On June 12, Duffy launched an invitation-only maiden flight of the new business, Virgin Charter. He hopes to have the site open to the public by this fall. Branson and Duffy hope to capitalize on the booming, $10 billion-a-year charter aircraft industry. Private aviation has been in a steady climb since the 2001 terrorist attacks increased the wait time and frustration of commercial airline travel. Not everyone can afford to buy their own planes, of course, and even the folks who do own them frequently try to offset the costs by chartering the aircraft out when they're not using them. That's where services such as Virgin Charter come in, acting as middlemen for travelers looking to charter a business trip or high-end vacation.


Private aviation is a crowded, fragmented market. There are some 2,500 charter aircraft operators in the country. Most of them own just three or four planes. There have also been a number of players trying to address the online booking market, among them Blue Star Jets and John Maguire, who runs, says it's very hard to get up-to-the-minute pricing and availability information from the charter operators: "We spend 10 percent of our time on the phone with customers and 90 percent tracking down available jets."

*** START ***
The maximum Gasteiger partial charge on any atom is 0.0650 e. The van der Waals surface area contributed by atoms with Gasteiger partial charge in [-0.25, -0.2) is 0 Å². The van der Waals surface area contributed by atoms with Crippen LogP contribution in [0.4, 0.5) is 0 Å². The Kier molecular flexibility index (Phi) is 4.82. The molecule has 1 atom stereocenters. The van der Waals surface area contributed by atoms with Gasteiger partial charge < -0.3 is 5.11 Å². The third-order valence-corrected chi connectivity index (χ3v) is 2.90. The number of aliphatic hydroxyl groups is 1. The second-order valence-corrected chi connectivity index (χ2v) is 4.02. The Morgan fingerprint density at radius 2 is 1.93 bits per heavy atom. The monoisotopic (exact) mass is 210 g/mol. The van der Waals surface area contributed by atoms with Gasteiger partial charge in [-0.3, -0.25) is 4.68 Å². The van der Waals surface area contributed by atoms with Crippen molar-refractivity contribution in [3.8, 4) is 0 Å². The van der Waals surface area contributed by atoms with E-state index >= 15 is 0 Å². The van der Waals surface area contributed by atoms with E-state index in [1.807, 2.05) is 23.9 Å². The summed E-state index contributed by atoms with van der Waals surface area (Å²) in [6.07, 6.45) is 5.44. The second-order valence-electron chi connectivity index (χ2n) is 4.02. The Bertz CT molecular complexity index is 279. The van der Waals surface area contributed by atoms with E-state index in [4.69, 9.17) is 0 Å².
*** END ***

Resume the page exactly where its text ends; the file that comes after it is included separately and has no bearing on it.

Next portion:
Virgin Charter hopes to bypass some of those problems by creating what's essentially an eBay (EBAY) for private jets. Customers will input their desired trips and charter operators will bid for their business. The customers will then choose which operator they want. Virgin Charter, based in Santa Monica, Calif., will get an unidentified cut of each sale. Richard Aboulafia, a vice-president with the defense and aerospace research outfit Teal Group, said the venture "could produce some interesting results" if Virgin is able to improve the efficiency and fluidity of the market. "Turning a luxury product into a larger near-commodity product is a clear trend with business jets these days," Aboulafia wrote in an e-mail.